Ethnic Clashes in Northern Kenya Leave Dozens Dead

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By Aaron Akinyemi | December 8, 2013 3:17 AM EST

The Kenyan government deployed troops to northern Kenya on Friday to quell ethnic clashes. (Reuters)

At least 27 people have been killed in northern Kenya after a week of clashes between rival ethnic groups, according to reports.

Villages have been razed to the ground and around 20,000 people forced to flee across the border to neighbouring Ethiopia during unrest around the town of Moyale in Marsabit county.

According to Kenyan newspaper The Standard, the death toll stands at just over two dozen, while Kenyan campaigner Jaffer Isaak believes between 70 and 120 people have been killed.

There were reports of heavy fighting continuing in Moyale on Saturday, with gunfire heard in the area and smoke rising over the town. Some of those involved in the clashes were reportedly carrying automatic weapons and machetes, and wearing military-style uniforms.

Ethnic clashes in northern Kenya leave dozens dead and thousands displaced (Reuters)

At the heart of the conflict is the rivalry between the majority Borana community, which has dominated the area for decades, and the Rendille, Gabra and Burji communities, which have banded together to form the ReGaBu political alliance.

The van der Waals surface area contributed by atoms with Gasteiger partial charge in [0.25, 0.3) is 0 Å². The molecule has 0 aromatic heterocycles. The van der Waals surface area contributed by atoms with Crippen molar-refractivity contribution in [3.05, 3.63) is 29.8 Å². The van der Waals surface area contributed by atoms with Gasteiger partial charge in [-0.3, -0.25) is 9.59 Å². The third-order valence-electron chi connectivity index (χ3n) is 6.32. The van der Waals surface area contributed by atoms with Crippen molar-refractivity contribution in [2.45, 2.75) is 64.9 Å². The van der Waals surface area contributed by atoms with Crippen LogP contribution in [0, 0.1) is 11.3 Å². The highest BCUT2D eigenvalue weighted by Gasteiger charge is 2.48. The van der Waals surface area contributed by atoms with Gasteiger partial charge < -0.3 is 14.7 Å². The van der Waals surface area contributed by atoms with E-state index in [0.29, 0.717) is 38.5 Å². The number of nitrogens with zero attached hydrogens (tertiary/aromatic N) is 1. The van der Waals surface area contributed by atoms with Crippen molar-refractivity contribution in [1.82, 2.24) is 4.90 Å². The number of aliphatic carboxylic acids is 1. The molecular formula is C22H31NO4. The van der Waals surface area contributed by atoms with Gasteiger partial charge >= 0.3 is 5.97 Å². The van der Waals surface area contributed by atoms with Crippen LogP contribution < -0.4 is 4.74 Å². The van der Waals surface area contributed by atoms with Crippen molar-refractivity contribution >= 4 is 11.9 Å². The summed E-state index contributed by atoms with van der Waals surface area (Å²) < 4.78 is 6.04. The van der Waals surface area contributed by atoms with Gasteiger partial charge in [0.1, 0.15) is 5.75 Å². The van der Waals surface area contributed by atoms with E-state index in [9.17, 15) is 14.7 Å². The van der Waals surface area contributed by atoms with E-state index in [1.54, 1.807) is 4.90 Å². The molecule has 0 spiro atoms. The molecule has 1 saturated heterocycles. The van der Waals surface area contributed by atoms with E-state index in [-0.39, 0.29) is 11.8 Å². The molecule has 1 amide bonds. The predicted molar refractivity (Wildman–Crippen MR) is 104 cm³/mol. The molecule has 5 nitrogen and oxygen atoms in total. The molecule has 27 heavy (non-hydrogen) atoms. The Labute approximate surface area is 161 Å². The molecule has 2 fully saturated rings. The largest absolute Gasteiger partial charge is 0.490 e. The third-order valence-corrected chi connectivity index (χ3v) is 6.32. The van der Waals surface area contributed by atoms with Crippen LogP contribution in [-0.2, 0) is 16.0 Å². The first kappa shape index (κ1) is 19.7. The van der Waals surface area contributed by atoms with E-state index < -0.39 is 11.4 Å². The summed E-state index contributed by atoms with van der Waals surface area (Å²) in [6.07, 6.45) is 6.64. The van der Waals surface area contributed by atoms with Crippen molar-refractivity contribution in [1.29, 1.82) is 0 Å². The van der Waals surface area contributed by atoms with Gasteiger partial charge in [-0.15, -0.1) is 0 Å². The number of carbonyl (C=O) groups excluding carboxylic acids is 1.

Isaak, head of anti-tribalism group Pillar of Hope, said Marsabit county was "on fire" and criticised security forces for not doing enough to stop the fighting. Meanwhile, local residents say politicians in the region are using clan militia to secure power in recently formed local administrations.

On Friday, Joseph Ole Lenku, cabinet minister for internal security, announced that the Kenyan parliament had approved the deployment of Kenyan troops into the northern region to quell the fighting.

Rural communities in northern Kenyan have long clashed over control of grazing land in the region, with cattle herders often carrying guns to protect their animals. 

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